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Business News/ Opinion / Views/  It might be too late to extricate Toshiba now from its troubles
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It might be too late to extricate Toshiba now from its troubles

When activist hedge fund Elliott Management Corp’s significant stake in Toshiba Corp became public in 2021, the company was in the middle of a strategic review

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When activist hedge fund Elliott Management Corp’s significant stake in Toshiba Corp became public in 2021, the company was in the middle of a strategic review. Over 18 months later, the storied Japanese conglomerate’s earnings have turned to losses, private-equity firms are bidding for it at a discount and a top executive has resigned over expense-related misdeeds.

For all the hedge fund-talk of “underlying value" and the need for change, it’s hard to see what gains have been made so far.

This month, Toshiba posted dismal earnings: Operating income fell 87.5% for the quarter ended December, as every segment struggled. The situation is bad by almost any standard, but the company pointed to one-off factors, including product warranty issues, goodwill impairment charges and a “drastic change" in the hard-drive market.

Supply-chain problems, including costs of raw materials and logistics hit hard, too, but much later than most other industrial companies had felt the brunt. Toshiba cut its full-year profit forecast. To add to the ongoing turmoil, its chief operating officer resigned over inappropriate entertainment expense claims while he was a manager at Toshiba Energy Systems in 2019. That doesn’t say much about its internal controls.

Meanwhile, after months of speculation, a consortium led by Japan Industrial Partners (JIP), backed by over $9 billion in loans from major Japanese banks and investments from 20 companies, submitted an offer this month to buy out Toshiba—at a discount to its market value. Shareholders were left disappointed. A leveraged buyout was considered one of the most viable options to resuscitate the electronics giant and had attracted foreign heavyweights like Bain Capital and CVC Capital Partners.

It’s unclear why its management was waiting around for deep-pocketed investors to show up with bids, while the performance of business units tanked. Surely, the board had some insight into what was happening with the company’s operations? The earnings drop was far more than consensus estimates, too. Meanwhile, in June last year, analysts had already begun saying Toshiba’s segments had “weakened beyond repair." Little was done to staunch the bleeding or heed the warning.

Executives have tried to brush off concerns around deteriorating performance. At the latest earnings briefing, Masayoshi Hirata, Toshiba’s chief financial officer, said the current results won’t steer the company away from its strategic plans, which are about future corporate value.

While activists and other foreign investors were quick to jump in to rescue the firm with a lucrative $5.4 billion bailout in 2017, they have done little to make surgical operational changes. Much of the rise in Toshiba’s market capitalization came from optimism around the presence of foreign hedge funds and what they could potentially do.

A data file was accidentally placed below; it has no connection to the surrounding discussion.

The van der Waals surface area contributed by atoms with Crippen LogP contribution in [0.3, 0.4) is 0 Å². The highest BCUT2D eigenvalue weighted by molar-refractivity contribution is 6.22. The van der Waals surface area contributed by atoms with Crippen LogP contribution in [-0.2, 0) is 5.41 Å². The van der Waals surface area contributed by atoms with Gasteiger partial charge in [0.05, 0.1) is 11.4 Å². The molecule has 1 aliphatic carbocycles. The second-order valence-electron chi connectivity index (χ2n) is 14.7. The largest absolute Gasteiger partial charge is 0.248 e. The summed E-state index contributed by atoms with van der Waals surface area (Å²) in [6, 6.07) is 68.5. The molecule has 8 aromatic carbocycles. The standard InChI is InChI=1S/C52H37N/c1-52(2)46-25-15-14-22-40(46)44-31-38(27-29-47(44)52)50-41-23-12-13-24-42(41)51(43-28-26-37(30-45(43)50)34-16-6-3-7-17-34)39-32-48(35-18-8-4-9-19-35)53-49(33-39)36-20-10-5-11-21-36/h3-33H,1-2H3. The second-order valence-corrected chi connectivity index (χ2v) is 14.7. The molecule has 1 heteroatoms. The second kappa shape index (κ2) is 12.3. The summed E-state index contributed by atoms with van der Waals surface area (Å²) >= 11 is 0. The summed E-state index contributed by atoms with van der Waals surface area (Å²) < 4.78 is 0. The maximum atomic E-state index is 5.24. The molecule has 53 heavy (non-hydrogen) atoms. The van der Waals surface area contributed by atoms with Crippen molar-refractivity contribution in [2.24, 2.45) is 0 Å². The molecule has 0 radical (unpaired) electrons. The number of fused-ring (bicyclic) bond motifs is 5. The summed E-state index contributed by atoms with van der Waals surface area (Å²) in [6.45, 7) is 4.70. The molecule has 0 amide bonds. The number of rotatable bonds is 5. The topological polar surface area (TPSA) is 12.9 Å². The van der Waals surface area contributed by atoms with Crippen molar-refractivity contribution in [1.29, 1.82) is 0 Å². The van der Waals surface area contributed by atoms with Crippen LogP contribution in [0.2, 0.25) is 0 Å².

The thing is, Toshiba does have genuine businesses on offer. From energy systems including nuclear to power semiconductors, many of the industrial products are in high demand right now. If restructured and invested in, there are real returns to be had. Hedge funds and foreign investors have instead focused on so-called long-term value. Taking seats on boards and working through strategic solutions on paper for an enormous company isn’t the same as running an industrial conglomerate. In theory, operational, sector-focused experts could have been brought in to dig deeper into performance and work out where to cut fat.

The only option now is the JIP bid. Shareholders didn’t love the discounted buyout offer. However, it’s worth considering what the potential deal will mean for Toshiba. If it goes through, the company will once again be caught in a web of domestic firms like Chubu Electric Power and Orix Corp that operate across several sectors. That looks more like a mess of cross-shareholdings. It’s hard to say who will bring the operational overhaul. Too many players may leave Toshiba exactly where it is now.

At one point, Toshiba had all the trappings of change: With Paul Singer’s Elliott on the board, it got brownie points for good governance, while lots of talk of corporate and shareholder value, spin-offs and restructuring made it sound progressive. The company looked as if it was going to make a comeback. It had been beset by a series of crises including accounting issues, a hairbreadth escape from bankruptcy and a report that exposed its efforts to block shareholders’ from exercising their rights.

In a letter to shareholders following the JIP bid, Akihiro Watanabe, chairperson of the board of directors, blamed the difficult macro environment for the troubles, saying “we feel strongly that there is an urgent need to transform" Toshiba. He added they needed to reach a final conclusion soon to start moving forward.

That may be too late. ©bloomberg

Anjani Trivedi is a Bloomberg Opinion columnist covering industrials across Asia Pacific.

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Published: 26 Feb 2023, 11:40 PM IST
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